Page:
Weekly Motor Fix: 1970 Ford Mustang

Posted in Cars, Opinion

In NZV8’s last Weekly Motor Fix, we took a peek at Maurice Shapley’s circuit-destroying Holden Monaro, with its serious re-engineering in pursuit of precious milliseconds. Well, this time around, we have an equally serious offering from the Ford camp.

Michael Dromgool has owned this tough 1970 Ford Mustang for 12 years, and it’s come a fair way to become the slick all-rounder you see here. When he purchased the car, it was essentially stock, and the first modification he made was some much-needed lowering, carried out on the day of purchase. Of course, there’s a bit more to it than a dose of low, as the pictures no doubt tell.

The Mustang is propelled along by a hot 302ci small block, stroked to 347ci, and comprising AFR heads, a solid camshaft with an aggressive grind, all backed by a rock-solid Tremec TKO600 five-speed manual gearbox. The healthy power figure this engine produces gave Michael no hesitation in entering Americarna’s Go–Stop event at Hawera, where he did rather well.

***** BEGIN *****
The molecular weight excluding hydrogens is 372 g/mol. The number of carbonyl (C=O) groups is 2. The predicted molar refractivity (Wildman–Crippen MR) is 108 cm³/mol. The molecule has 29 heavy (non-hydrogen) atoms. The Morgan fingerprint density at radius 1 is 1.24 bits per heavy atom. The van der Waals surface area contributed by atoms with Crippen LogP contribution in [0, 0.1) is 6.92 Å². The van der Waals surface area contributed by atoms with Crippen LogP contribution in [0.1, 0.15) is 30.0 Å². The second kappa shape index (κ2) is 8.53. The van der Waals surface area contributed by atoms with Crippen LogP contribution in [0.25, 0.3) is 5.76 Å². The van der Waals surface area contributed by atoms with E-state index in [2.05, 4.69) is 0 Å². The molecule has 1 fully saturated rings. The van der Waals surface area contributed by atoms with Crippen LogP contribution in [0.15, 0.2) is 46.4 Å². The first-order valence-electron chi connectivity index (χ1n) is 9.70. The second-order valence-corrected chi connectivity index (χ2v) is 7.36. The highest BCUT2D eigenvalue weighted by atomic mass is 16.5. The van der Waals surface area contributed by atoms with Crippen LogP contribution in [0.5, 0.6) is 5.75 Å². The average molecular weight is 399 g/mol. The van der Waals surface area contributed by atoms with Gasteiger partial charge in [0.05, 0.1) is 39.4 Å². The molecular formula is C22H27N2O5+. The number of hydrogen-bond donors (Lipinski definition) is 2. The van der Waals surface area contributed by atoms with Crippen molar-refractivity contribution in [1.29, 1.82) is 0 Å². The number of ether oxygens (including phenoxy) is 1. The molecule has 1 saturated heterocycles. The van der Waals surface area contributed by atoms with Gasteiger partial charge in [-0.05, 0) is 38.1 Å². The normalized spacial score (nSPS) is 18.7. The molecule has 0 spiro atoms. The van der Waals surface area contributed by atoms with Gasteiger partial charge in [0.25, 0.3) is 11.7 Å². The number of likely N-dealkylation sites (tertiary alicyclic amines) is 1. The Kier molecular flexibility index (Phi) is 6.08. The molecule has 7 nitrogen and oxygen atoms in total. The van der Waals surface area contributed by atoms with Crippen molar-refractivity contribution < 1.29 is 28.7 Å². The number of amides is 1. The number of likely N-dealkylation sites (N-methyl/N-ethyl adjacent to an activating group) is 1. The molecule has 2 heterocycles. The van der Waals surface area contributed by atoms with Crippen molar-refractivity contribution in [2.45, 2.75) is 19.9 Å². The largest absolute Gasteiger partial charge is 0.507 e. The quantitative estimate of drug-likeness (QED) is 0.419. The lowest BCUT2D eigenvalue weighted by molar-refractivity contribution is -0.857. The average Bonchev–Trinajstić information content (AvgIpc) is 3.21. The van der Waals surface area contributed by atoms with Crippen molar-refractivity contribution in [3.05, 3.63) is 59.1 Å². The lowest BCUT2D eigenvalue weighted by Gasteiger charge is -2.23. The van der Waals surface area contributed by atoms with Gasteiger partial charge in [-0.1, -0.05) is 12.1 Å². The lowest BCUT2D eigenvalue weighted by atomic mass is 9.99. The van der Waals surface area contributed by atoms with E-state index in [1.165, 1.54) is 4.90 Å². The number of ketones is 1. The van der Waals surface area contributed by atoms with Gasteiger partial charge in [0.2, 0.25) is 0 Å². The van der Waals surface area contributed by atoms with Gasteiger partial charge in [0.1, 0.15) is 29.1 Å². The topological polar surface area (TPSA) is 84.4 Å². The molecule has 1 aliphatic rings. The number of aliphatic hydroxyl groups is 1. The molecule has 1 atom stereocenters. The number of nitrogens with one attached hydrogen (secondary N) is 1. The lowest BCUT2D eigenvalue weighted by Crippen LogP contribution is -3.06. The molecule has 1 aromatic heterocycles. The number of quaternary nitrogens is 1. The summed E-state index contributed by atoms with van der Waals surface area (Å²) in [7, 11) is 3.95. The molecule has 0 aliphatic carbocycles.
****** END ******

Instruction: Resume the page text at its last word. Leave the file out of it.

Inside, the car means business, but being a road car, Michael hasn’t gone overboard. Sparco race seats, a Sparco steering wheel, Autometer gauges, CMC-style long shifter, and fire extinguisher give everything needed to give her a hammering at the track, without detracting from the ever-important drivability on New Zealand roads.

The Mustang gets up and boogies alright, thanks to its generous helping of power, but Michael needed it to do more than just go in a straight line. RRS coilover suspension, with a three-link in the rear, keep it securely planted, and a big VTTR brake package rounds off the sturdy mechanical underpinnings.

The Simmons FR-series rims are a great look on the Mustang, especially with the 17x11-inch rears’ huge dish, and coupled with the matt-black vinyl wrap it looks almost like a road-going Hoonicorn — if Ken Block ever designed a street car. The grey-primer finish was a bit of a gamble, as the wheels were originally a polished finish, but Michael went with it and hasn’t looked back.

The sticky rubber on those Simmons wheels also helps to keep everything in check, and polish the Mustang off as a perfect all-rounder that can haul arse down a drag strip, pull serious lateral-G around corners, and cruise down to the shops for some milk. In fact, the ‘022’ decal down the side of the car is from the recent Waitara Street Sprint, and also signifies Michael’s son’s birthday. Michael plans to keep the Mustang for a whole lot longer, eventually passing it over to his son as a family heirloom.

It’s a seriously cool car with a great family history behind it, and by the sounds of it, a lot more still to come!